4 June 2017 – Pentecost – Romans 3:21-28
Obedience to God’s Word results from grace
Luther possibly said it best when he stated, “A Christian lives in Christ through faith, in his neighbor through love. By faith he is caught up beyond himself into God. By love he descends beneath himself into his neighbor.” As we continue in our walk through the book of Romans we are presented with a question: “Why be good?”
Why be good? We are found to be in a right standing with God through Jesus’ work and Jesus’ merit. Paul reminds us that your obedience does not save –“a man is justified by faith apart from words of the law.” Your obedience to God’s law has no part in getting right with God.
Now, if that is all true. Then why exert yourself? Where does obedience stand? We need to place obedience in its proper perspective.
Why be good by obeying God’s Laws?
1. Not to earn God’s acceptance. “But now the righteousness of God has been manifested apart from the law, (although the Law and the Prophets bear witness to it.)” “For we hold that one is justified by faith apart from works of the law.”— Vv. 21, 28
A. The righteousness of God has been manifested apart from the law.
It is impossible for a person to be righteous by law-keeping (v. 20). Not because of any imperfection in the law. But the result of our inability to keep it. So it is that God has provided a way of righteousness “apart from the law.” It is a righteousness that comes “by faith in Jesus Christ.” This righteousness is available to all people. The righteousness of God is Jesus. Apart from works of the law. Jesus’ sacrifice on the cross fulfilled the law.
The entire Old Testament bears witness to Christ. On the road to Emmaus as Jesus talked to those two witnesses, Luke reminds us, “And beginning with Moses and all the Prophets, he interpreted to them in all the Scriptures the things concerning himself.” (Luke 24:27)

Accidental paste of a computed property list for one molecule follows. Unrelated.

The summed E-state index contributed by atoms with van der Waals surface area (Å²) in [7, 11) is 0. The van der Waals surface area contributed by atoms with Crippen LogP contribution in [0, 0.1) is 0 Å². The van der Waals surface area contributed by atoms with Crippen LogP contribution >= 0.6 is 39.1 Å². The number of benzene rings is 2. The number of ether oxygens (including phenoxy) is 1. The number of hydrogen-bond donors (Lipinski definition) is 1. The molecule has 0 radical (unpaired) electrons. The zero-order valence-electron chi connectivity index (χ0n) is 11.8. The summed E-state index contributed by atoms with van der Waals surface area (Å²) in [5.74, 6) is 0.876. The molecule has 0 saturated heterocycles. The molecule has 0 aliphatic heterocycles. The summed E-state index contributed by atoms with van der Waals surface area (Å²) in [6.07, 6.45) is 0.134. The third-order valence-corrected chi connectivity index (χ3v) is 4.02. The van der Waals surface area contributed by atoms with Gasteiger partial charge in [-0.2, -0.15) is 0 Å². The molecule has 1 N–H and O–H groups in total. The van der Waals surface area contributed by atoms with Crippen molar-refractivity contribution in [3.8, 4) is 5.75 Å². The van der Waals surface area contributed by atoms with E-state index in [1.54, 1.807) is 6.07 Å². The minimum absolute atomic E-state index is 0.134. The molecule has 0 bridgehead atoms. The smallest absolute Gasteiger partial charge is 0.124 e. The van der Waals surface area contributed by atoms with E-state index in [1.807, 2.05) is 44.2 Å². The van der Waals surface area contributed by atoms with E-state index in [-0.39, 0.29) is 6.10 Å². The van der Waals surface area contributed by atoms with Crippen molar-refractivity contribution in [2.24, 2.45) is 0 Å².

B. You are justified apart from works of the law.
This is glorious good news for anyone who has faced the reality of their sinful nature. Try as we might to live a “good life” or “keep the Ten Commandments,” we know that we fail time and again. If there is a way to get right with God, it has to be “apart from the law”. And thank God, that is exactly what the Father has revealed in the gospel. As the Reformation would unfold Luther and Philip Melanchthon would write, “Upon this article of justification everything that we teach and practice depends. We must be certain and not doubt this doctrine. Otherwise all is lost!”
2. We follow God’s directive to express gratitude for grace received. “…and are justified by his grace as a gift, through the redemption that is in Christ Jesus, 25 whom God put forward as a propitiation by his blood, to be received by faith. This was to show God's righteousness, because in his divine forbearance he had passed over former sins.” - Vv. 24, 25
A. We are justified by His grace as a gift.
Grace cannot be earned. It must be given by God. The word Paul uses for “Redemption” (Gk “apolytrosis”) is the concept of the buying back of a slave or a captive, setting a person free. Christ gave His life to see all people free when He died on the cross. “We receive the mercy promised in Him by and set it against God’s wrath and judgment.”
B. Through the redemption that is in Christ Jesus. [i]